<braunr> tschwinge: and even creating iso images is so fast it's not any slower <braunr> ah, the gnumach executable is a correct elf image <matty3269> Is there particular reason that mach is linked at 0xc0100000? <matty3269> or is that where it is expected to be in VM> <tschwinge> That's my understanding. <braunr> kernels commmonly sti at high addresses <braunr> that's the "standard" 3G/1G split for user/kernel space <matty3269> I think Linux sits at a similar VA for 32-bit <braunr> no <matty3269> Oh, I thought it did, I know it does on ARM, the kernel is mapped to 0xc000000 <braunr> i don't know arm, but are you sure about this number ? <braunr> seems to lack a 0 <matty3269> Ah, yes sorry <matty3269> so 0xC0000000 <braunr> 0xc0100000 is just 1 MiB above it <braunr> the .text section of linux on x86 actually starts at c1000000 (above 16 MiB, certainly to preserve as much dma-able memory since modern machines now have a lot more) <matty3269> so with gnumach, does the boot-up sequence use PIC until VM is active and the kernel mapped to the linking address? <braunr> no <braunr> actually i'm not certain of the details <braunr> but there is no PIC <braunr> either special sections are linked at physical addresses <braunr> or it relies on the fact that all executable code uses near jumps <braunr> and uses offsets when accessing data <braunr> (which is why the kernel text is at 3 GiB + 1 MiB, and not 3 GiB) <matty3269> hmm, <braunr> but you shouldn't worry about that i suppose, as the protocol between the boot loader and an arm kernel will certainly not be the saem <braunr> same* <matty3269> indeed, ARM is tricky because memory maps are vastly differnt on every platform
IRC, freenode, #hurd, 2012-11-21
<matty3269> Well, I have a ARM gnumach kernel compiled. It just doesn't run! :) <braunr> matty3269: good luck :)
IRC, freenode, #hurd, 2013-01-30
<slpz> Hi, i've read there's an ongoing effort to port GNU Mach to ARM. How is it going? <braunr> not sure where you read that <braunr> but i'm pretty sure it's not started if it exists <slpz> braunr: http://www.gnu.org/software/hurd/open_issues/arm_port.html <braunr> i confirm what i said <slpz> braunr: OK, thanks. I'm interested on it, and didn't want to duplicate efforts. <braunr> little addition: it may have started, but we don't know about it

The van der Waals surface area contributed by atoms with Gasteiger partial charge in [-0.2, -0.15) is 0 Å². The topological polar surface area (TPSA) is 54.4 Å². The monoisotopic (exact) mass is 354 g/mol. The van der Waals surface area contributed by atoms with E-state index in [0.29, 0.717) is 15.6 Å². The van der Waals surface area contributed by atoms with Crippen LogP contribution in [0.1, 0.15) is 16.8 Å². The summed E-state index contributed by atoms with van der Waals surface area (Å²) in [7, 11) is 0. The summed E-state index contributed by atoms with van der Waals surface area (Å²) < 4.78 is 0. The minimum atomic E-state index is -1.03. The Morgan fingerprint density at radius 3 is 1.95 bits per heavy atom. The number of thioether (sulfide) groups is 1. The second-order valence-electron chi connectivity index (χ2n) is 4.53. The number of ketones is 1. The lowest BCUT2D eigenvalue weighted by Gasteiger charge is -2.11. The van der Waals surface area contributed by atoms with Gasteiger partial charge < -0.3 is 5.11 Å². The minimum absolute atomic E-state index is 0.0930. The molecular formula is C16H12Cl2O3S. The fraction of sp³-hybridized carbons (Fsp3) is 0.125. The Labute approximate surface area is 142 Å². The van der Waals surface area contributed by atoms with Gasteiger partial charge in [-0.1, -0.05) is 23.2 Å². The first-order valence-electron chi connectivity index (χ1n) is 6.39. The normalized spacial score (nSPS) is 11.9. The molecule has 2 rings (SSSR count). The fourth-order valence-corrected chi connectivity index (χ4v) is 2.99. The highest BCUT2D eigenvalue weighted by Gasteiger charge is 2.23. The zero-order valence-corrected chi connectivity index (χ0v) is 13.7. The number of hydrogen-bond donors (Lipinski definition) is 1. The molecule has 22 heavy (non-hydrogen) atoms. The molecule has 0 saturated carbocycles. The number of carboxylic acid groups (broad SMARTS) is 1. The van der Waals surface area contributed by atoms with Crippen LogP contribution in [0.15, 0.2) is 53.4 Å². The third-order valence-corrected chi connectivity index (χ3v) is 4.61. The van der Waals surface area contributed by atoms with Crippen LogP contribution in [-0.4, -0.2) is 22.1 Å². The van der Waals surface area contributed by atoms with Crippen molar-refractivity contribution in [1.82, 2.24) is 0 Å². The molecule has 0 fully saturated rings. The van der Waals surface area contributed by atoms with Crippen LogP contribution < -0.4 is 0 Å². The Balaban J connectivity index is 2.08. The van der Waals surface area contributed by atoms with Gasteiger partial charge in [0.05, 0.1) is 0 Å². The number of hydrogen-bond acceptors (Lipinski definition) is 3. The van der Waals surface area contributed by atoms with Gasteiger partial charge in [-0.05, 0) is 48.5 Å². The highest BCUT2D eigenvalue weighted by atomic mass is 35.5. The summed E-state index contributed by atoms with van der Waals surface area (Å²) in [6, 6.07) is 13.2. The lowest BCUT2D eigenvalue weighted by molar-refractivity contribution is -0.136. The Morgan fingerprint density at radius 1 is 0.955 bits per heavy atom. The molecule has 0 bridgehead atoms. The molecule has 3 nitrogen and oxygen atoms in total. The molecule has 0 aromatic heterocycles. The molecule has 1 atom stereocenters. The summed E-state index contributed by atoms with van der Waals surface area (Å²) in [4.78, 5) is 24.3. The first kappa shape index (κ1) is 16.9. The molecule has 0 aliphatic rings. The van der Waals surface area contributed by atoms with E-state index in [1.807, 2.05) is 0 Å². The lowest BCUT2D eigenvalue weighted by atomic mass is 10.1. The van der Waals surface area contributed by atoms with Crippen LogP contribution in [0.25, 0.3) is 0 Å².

IRC, freenode, #hurd, 2013-09-18
<Hooligan0> as i understand ; on startup, vm_resident.c functions configure the whole available memory ; but at this point the system does not split space for kernel and space for future apps <Hooligan0> when pages are tagged to be used by userspace ? <braunr> Hooligan0: at page fault time <braunr> the split is completely virtual, vm_resident deals with physical memory only <Hooligan0> braunr: do you think it's possible to change (at least) pmap_steal_memory to mark somes pages as kernel-reserved ? <braunr> why do you want to reserve memory ? <braunr> and which memory ? <Hooligan0> braunr: first because on my mmu i have two entry points ; so i want to set kernel pages into a dedicated space that never change on context switch (for best cache performance) <Hooligan0> braunr: and second, because i want to use larger pages into kernel (1MB) to reduce mmu work <braunr> vm_resident isn't well suited for large pages :( <braunr> i don't see the effect of context switch on kernel pages <Hooligan0> at many times, context switch flush caches <braunr> ah you want something like global pages on x86 ? <Hooligan0> yes, something like <braunr> how is it done on arm ? <Hooligan0> virtual memory is split into two parts depending on msb bits <Hooligan0> for example 3G/1G <Hooligan0> MMU will use two pages tables depending on vaddr (hi-side or low-side) <braunr> hi is kernel, low is user ? <Hooligan0> so, for the moment i've put mach at 0xC0000000 -> 0xFFFFFFFF ; and want to use 0x00000000 -> 0xBFFFFFFF for userspace <Hooligan0> yes <braunr> ok, that's what is done for x86 too <Hooligan0> 1MB pages for kernel ; and 4kB (or 64kB) pages for apps <braunr> i suggest you give up the large page stuff <braunr> well, you can use them for the direct physical mapping, but for kernel objects, it's a waste <braunr> or you can rewrite vm_resident to use something like a buddy allocator but it's additional work <Hooligan0> for the moment it's waste ; but with some littles changes this allow only one level of allocation mapping ; -i think- it's better for performances <braunr> Hooligan0: it is, but not worth it <Hooligan0> will you allow changes into vm_resident if i update i386 too ? <braunr> Hooligan0: sure, as long as these are relevant and don't introduce regressions <Hooligan0> ok <braunr> Hooligan0: i suggest you look at x15, since you may want to use it as a template for your own changes <braunr> as it was done for the slab allocator for example <braunr> e.g. x15 already uses a buddy allocator for physical memory